And the results are in for 2012
As the world’s economy began to improve modestly towards the end of 2012, trends in the global airline industry were emerging that gave clear indications of what can be expected in 2013 – all things being equal. Of course, they rarely are equal in the airline industry, but as figures released by the Centre for Aviation show, what is clear from the last 12 months is that the strong get stronger and the weak consider their options.
The merger of Continental and United has, as expected, created the world’s largest airline. By ranking of capacity, coming in at number one at the end of 2012 was United, followed by another airline having concluded consolidation – Delta.
The world’s third largest airline – Emirates – grew capacity by 18.4 per cent and is the only non-US airline in the top five. Fourth and fifth positions are occupied by American Airlines and Southwest respectively.
Australian airlines faced mixed fortunes. Qantas recoiled 5.3 per cent and dropped two places in the capacity rankings from 14th to now 16th. Jetstar, conversely, grew by 16.7 per cent to rise four places to 42nd, one place ahead of Air New Zealand. Virgin Australia joined the top 50 airlines, having recorded 18.3 per cent growth during 2012 to come in at 49th.
In other regions some interesting trends emerged during the year. Of particular interest was the rise of Chinese carriers and the faltering of the Indian market, the latter a complete contrast to previous years of rampant growth.
China Southern is China’s largest airline by capacity offered, growing by 11 per cent and coming in at ninth position, the airline’s second year in the top 10. Air China also enjoyed 11 per cent growth in 2012, seeing it climb to become the world’s 12th largest carrier, while China Eastern grew by 10.2 per cent to rise one position to 14th.
Other airlines in rapid ascendance were Turkish Airlines (+24 per cent), Qatar Airways (+8.7 per cent), ANA (+24.3 per cent), Aeroflot (+15.9 per cent), Etihad (+14.8 per cent) and low cost carrier Lion Airlines (+34.6 per cent).
Indian airlines, however, reversed previous years’ gains. Gol and Jet Airways receded 9.3 and 11 per cent respectively, the latter dropping seven places to 46th. Air India reduced capacity by 3.2 per cent.
Other airlines on a rapid descent during 2012 were Cathay Pacific (-8.2 per cent), Iberia (-12.7 per cent) and Ryanair (-7.2 per cent).
Low cost airlines have a 22.3 per cent share of the global market, down very marginally on the previous years’ share.
More than 50 airlines ceased operating or were merged during 2012, including some big names such as bmi in the UK; Malev and Spanair in Europe while locally Air Australia and Norfolk Air disappeared from the flight boards.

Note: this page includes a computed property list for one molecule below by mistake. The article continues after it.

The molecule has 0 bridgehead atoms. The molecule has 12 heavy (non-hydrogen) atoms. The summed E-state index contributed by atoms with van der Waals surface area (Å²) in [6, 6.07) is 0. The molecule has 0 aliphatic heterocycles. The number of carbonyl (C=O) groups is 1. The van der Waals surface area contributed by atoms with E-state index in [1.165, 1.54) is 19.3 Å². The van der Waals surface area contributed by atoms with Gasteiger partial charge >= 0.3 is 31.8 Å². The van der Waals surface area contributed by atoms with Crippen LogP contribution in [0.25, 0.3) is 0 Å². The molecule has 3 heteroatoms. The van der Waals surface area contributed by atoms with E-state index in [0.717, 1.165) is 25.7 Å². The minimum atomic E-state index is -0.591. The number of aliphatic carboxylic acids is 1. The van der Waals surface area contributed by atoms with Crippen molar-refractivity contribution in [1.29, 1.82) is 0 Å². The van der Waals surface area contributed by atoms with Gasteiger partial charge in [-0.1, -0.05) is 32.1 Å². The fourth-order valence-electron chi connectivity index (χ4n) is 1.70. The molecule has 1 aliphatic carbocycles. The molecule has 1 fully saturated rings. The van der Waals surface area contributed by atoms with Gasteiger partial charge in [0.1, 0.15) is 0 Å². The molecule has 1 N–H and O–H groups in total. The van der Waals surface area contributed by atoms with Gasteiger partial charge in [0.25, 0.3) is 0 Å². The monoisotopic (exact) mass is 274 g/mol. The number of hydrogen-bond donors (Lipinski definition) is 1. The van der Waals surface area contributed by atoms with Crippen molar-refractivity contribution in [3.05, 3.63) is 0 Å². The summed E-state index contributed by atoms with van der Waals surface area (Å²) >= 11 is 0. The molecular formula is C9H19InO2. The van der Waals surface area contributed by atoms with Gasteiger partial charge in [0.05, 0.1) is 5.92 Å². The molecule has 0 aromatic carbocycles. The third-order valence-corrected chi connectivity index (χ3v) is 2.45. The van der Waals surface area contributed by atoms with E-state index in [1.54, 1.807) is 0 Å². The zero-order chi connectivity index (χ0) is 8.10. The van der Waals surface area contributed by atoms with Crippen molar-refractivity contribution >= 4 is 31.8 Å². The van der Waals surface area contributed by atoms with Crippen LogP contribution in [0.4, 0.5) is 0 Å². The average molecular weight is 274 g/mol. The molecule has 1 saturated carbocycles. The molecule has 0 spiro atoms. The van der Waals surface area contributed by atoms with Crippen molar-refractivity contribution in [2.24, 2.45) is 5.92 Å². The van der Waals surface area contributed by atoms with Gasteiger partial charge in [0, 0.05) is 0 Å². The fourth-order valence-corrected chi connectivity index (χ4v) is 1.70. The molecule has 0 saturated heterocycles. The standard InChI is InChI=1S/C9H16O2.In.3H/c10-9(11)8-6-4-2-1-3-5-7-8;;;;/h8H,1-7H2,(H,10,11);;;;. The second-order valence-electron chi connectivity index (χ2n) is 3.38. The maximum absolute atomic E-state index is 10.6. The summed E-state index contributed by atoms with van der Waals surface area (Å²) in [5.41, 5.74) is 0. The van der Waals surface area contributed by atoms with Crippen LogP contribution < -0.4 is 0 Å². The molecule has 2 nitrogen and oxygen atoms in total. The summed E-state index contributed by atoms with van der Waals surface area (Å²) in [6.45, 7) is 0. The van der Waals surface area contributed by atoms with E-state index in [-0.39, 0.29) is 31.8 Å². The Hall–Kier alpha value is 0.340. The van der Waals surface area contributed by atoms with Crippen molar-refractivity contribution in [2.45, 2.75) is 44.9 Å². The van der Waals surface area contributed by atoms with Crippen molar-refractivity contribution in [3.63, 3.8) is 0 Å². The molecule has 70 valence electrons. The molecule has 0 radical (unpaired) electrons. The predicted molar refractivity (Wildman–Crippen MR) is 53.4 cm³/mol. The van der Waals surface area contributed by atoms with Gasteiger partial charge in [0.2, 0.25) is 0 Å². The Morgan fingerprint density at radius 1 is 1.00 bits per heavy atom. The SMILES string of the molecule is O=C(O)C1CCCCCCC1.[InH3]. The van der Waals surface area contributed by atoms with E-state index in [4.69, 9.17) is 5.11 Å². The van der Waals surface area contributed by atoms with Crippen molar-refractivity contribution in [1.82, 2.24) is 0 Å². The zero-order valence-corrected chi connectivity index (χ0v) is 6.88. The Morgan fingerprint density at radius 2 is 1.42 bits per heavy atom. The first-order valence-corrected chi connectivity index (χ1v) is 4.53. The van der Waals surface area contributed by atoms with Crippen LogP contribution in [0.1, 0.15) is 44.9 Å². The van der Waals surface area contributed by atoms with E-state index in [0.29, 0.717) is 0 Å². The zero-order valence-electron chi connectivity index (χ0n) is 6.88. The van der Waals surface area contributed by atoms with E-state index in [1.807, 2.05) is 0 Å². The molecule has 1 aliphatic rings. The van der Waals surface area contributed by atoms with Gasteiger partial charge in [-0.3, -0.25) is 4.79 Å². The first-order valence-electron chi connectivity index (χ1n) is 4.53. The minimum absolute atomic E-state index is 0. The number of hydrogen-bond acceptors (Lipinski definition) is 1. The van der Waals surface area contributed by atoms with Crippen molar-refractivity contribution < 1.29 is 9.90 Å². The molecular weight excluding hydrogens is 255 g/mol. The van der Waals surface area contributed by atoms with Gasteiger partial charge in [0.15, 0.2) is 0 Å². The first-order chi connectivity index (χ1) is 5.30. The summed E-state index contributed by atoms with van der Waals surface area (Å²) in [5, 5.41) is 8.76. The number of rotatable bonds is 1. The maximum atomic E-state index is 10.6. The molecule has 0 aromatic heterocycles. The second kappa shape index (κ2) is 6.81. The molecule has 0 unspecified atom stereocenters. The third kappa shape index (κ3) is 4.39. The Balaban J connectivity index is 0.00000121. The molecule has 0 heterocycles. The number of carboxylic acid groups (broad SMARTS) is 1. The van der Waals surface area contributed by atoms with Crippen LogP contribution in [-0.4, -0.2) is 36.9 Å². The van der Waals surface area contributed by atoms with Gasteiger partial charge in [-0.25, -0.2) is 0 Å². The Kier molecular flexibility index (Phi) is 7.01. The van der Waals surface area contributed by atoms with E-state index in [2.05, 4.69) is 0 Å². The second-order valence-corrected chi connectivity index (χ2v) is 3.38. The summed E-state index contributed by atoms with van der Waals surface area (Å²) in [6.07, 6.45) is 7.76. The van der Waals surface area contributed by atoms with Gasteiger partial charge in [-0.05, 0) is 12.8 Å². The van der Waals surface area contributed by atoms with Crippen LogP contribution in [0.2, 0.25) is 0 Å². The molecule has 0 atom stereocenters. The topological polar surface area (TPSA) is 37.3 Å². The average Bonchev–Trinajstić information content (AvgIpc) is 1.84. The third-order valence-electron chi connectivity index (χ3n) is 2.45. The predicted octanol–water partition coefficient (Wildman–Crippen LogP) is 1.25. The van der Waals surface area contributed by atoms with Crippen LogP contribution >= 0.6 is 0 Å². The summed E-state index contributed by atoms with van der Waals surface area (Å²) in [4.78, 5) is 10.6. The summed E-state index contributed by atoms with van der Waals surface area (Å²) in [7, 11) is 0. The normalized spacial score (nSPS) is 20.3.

As membership of airline alliances continues to grow, the first real signs emerged during the year that bilateral arrangements between airlines are becoming more meaningful to revenue than the marketing benefits offered by branded global alliances.
While the figures for the three global alliances possibly belie the growing relevance of bilaterals – oneworld up 3.5 per cent, STAR up 6.3 per cent and SkyTeam up 10.2 per cent – it is what was happening outside the alliance groupings that was most telling.
The creation of a partnership between Emirates and Qantas was the clearest local indication that some steam may be coming out of oneworld’s global leverage, something that may be tested further during 2013 as Emirates seeks to court American Airlines in an expansion of its arrangements with Qantas to create a true round-the-world product.
Etihad also remains staunchly outside a global alliance, but works with airlines that are members of alliance groupings either under bilateral agreements or equity arrangements such as with Virgin Australia and airberlin. Etihad’s capacity growth of nearly 15 per cent has come from the success of those bilateral partnerships as much as it has from organic growth, something the Middle East carriers have been supreme at achieving in recent years.
Qatar Airways has bucked the cherished independence of Middle East carriers, though, to join the ranks of oneworld.
Reflecting the continued strong growth of its airlines, China’s Beijing now is the world’s second busiest airport when ranked by the number of available seats. While the world’s number one airport remains Atlanta, just 10,000 seats a week separate it from Beijing. Trends indicate Atlanta will be toppled decisively during 2013.
Third, fourth and fifth positions are occupied by Tokyo (Haneda), Heathrow and Dubai respectively, with Dubai expected to take fourth position during the coming year.
Sydney ranked 26th in the world, ahead of Amsterdam and below San Francisco, while Melbourne took 44th position just ahead of Shenzhen and Munich.
Note – Airline rankings in this article are by available seat kilometres (ASKs), a measure of capacity offered. ASKs do not measure revenue passenger traffic or company financial results, both measures that may cause airlines to be ranked differently.